The European Policy Centre’s (EPC) Task Force called Digital Roadmap to Circular Economy has explored the linkages between digitalisation and circular economy, the opportunities created by data and digitally-enabled solutions, and the challenges associated with harnessing their full potential for the transition to a circular economy.

The project represents a pioneering endeavour in exploring the interconnections between the digital and green transformations and considers the implications for EU policymaking.

The final publication The circular economy: Going digital and its executive summary show that digitalisation can offer enormous possibilities for the transition to a more sustainable, circular economy but it is essential to steer it in the right direction.

The reality of plastics: myths and truths

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Author: 
Elena Ruiz, Tania Fernández and Raquel Canales
Publication Date: 
06/2020
Country: 
Spain

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Contact: 
Elena Ruiz
Germán Granda

The Circular Economy Action Group, the business initiative promoted by Forética in Spain to lead the transition of companies towards a circular economy model, has produced a report entitled "The reality of plastics: myths and truths" [La realidad de los plásticos: Mitos y verdades].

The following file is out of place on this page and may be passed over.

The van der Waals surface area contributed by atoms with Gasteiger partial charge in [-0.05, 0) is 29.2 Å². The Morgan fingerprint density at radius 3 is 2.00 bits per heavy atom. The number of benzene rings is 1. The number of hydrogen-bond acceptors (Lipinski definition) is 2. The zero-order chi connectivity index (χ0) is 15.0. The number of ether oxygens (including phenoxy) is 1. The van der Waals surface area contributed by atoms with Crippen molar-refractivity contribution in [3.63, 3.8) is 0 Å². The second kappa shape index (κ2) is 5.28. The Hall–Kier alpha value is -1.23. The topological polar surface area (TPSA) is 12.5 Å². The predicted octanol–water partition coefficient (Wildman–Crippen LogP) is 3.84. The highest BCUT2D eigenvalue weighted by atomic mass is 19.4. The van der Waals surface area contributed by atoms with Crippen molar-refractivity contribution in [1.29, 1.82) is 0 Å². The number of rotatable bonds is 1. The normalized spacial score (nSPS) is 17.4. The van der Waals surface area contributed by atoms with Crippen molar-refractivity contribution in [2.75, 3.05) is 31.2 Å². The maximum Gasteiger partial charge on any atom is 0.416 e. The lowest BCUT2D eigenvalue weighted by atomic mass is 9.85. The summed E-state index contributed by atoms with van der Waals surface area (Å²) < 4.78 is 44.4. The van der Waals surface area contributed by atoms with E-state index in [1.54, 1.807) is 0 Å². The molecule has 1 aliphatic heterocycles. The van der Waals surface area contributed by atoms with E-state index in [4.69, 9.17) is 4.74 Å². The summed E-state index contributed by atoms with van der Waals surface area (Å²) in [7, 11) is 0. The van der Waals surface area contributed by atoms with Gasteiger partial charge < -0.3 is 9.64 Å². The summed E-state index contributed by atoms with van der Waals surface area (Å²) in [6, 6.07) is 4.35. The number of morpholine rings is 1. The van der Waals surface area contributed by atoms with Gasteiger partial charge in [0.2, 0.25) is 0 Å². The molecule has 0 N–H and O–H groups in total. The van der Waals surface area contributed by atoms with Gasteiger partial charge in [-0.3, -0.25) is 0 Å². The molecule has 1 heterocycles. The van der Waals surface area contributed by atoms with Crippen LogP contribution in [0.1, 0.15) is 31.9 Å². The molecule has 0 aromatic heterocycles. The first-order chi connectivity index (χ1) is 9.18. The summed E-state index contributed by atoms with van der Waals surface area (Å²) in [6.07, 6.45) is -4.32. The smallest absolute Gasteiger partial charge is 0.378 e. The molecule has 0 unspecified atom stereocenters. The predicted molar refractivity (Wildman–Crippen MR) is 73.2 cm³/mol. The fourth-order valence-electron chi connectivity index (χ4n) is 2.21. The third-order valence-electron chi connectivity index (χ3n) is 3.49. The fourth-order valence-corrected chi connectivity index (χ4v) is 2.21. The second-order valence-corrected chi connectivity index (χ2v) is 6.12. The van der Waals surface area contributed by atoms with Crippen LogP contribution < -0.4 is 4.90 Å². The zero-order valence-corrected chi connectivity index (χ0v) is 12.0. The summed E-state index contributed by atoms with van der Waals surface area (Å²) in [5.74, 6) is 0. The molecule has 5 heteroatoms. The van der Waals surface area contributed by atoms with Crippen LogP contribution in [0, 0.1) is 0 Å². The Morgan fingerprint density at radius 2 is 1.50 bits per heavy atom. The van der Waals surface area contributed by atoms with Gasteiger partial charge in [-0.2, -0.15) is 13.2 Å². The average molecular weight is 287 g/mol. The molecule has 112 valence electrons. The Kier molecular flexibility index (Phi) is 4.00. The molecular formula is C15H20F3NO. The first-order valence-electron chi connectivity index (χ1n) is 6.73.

The aim of the report is to ensure a better understanding of plastic waste pollution, thus promoting the foundations of the new plastics economy. It also outlines the actions to be taken in order to improve plastic circularity.

Forética's mission is to promote the integration of social, environmental and good governance aspects in the strategy and management of companies and organisations with one objective: to achieve a sustainable future.

Resource Effectiveness and the Circular Economy: how to strengthen Sweden's competitiveness in a future with finite resources

Resource Effectiveness and Circular Economy project logotype

The Royal Swedish Academy of Engineering Sciences (IVA) has always been a meeting place for Sweden’s future. It builds bridges between the business community, the public sector, academia and the political sphere.

Its two-year project "Resource Effectiveness and the Circular Economy" was aimed at making Sweden more competitive in a future with finite resources, in line with the UN’s Sustainable Development Goals, by economising on resources and developing new technologies, services and business models in five areas:

Read the synthesis report, marking the completion of the project, which presents the most important conclusions, recommendations and action plans from the five subprojects.

 

 

Circularity Gap Report - The Netherlands

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Author: 
Circle Economy
Publication Date: 
06/2020
Country: 
Netherlands

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Contact: 
Hatty Cooper

The Dutch economy is 24.5% circular. Measures in four key sectors can triple the national circularity rate and help the government achieve its ambitions for a fully circular economy by 2050.

On 3 June, Circle Economy launched the Circularity Gap Report for the Netherlands. The report shows that the Netherlands is a circular frontrunner: the country's circularity rate is three times higher than the global rate of 8.6%. Consuming 221 million tonnes of materials each year, the Netherlands retrieves one quarter from non-virgin, secondary sources. However, if the government is to achieve its ambitions of full circularity by 2050, a major overhaul of the national economy, including jobs, will still be necessary.